Rivian R1T Truck & R1S SUV Will Challenge Tesla Dominance: Analyst


A premature pronouncement, perhaps?

Tesla dominates the electric vehicle market. This is especially true in the U.S. where it enjoys an 80-percent slice of the electric vehicle pie. That’s largely due to its popular Model 3. According to one Morgan Stanley analyst, though, this commanding position is at risk from new competition. The company pointed to as being a particular threat? Rivian.

That analyst is Adam Jonas, who has been with the firm since 1996. He focuses on the automotive sector. He was once extremely bullish on the California automaker. However, in recent times lowered his share price targets significantly — from $376 last May to $283 as of last week. Tesla is trading at $316.08, up $10.28 (3.36%) at the time of this writing.

Tesla’s Dominance Called Into Question Due To Rivian

CNBC reports Jonas now believes that a challenge to Tesla’s dominance of the electric vehicle sector will not come from traditional automakers, but rather from new companies that take a “clean sheet” approach. Rivian is, of course, such a company. It’s probably the one with the highest profile at the moment. That’s after shocking the world with the reveal of its R1T pickup truck and R1S SUV at the L.A. Auto Show.

We believe Jonas makes a good point about the ability of startups to disrupt the automotive market. However, we feel he may be overstating his case here. Sure, Rivian appears to have terrific products lined up and a factory in which to manufacture them. It also has a good number of pre-orders, judging from the excitement and participation in the pre-order thread on the InsideEVs ForumBut, with vehicles only reaching customers in significant numbers — provided there are no unexpected delays — in 2021, we feel it’s premature to say they will have much of an impact on Tesla’s market position.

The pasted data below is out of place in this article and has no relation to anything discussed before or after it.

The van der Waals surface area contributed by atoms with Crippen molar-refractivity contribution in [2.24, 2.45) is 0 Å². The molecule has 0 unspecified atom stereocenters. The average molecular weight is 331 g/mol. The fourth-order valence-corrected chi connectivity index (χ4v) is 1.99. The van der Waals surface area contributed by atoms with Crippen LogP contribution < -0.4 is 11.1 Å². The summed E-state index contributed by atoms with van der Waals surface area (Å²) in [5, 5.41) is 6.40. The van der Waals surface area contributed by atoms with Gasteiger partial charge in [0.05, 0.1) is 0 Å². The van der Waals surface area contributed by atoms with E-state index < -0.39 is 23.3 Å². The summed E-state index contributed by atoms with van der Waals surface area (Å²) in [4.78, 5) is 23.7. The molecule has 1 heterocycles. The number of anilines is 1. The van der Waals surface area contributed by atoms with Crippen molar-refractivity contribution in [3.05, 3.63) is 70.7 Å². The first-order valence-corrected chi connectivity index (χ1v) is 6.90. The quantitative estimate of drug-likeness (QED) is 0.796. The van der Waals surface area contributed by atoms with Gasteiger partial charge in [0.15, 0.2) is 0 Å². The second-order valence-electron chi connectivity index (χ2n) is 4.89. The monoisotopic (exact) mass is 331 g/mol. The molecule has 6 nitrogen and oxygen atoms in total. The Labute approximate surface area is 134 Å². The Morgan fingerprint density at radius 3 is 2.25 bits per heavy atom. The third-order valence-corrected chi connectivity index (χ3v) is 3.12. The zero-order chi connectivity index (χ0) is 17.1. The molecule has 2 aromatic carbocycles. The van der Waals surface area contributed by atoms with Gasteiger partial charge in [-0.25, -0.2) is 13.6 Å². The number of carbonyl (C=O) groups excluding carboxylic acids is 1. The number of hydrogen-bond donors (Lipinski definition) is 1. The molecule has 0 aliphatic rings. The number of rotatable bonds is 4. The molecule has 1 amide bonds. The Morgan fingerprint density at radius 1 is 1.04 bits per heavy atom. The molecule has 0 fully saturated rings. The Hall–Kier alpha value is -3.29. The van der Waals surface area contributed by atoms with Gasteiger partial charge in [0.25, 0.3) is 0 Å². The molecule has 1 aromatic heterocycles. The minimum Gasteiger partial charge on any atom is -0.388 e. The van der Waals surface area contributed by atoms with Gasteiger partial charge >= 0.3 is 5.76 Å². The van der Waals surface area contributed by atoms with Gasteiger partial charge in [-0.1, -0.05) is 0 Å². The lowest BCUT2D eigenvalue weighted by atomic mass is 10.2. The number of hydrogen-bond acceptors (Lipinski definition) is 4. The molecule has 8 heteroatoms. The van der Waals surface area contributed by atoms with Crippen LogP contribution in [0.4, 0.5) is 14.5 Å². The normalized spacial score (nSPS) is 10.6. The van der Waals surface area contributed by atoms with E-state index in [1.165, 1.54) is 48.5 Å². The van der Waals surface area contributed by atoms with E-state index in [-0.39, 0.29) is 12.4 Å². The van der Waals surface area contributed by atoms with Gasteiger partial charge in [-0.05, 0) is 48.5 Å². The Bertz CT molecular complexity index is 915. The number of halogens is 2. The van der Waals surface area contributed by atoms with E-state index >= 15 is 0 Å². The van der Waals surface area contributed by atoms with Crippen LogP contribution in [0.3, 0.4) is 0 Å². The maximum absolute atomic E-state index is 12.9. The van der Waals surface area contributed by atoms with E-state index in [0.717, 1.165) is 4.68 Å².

Consider that the Tesla will unveil its own pickup truck design this summer and that it also has extremely high-volume sales potential with its Model Y crossover, expected to be officially revealed next month. While we certainly hope Rivian will have unmitigated success, we feel the companies impacted by its success will more likely be the traditional high-end pickup manufacturers. That market is currently dominated by Ford, Ram, and GM.

Certainly, Tesla’s overall market percentage may come down over time, but we expect its sales volumes overall to keep on increasing for some time. There is, after all, a huge gas-powered fleet that will be replaced in the coming years, with lots of room for all-electric competition to grow.

Source: CNBC


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50 Comments on "Rivian R1T Truck & R1S SUV Will Challenge Tesla Dominance: Analyst"

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Rivian deserve to do well, and they’re well positioned now to do so.

However, they are still at the the start of their journey. They have a long way to go before they can grow to a size that will worry Tesla, or indeed anyone else.

And for both Tesla and Rivian, the competition isn’t other EVs, it’s the wider auto marketplace. They won’t compete with each other at all until Tesla releases their own pickup (or until Rivian releases a sedan), and even then my bet is that both of them will be taking sales away from ICE pickups rather than from each other.

Maybe the ‘analyst’ will want to wait until the pickup truck makers actually are able to manufacture a production model of their product and sell one, before comparing it with the leader. How about just making a projection that they will be able to produce the vehicle. Hope they can. But a Tesla pickup is coming….

The ‘analyst’ Adam Jonas is well known for his accurate predictions with Tesla.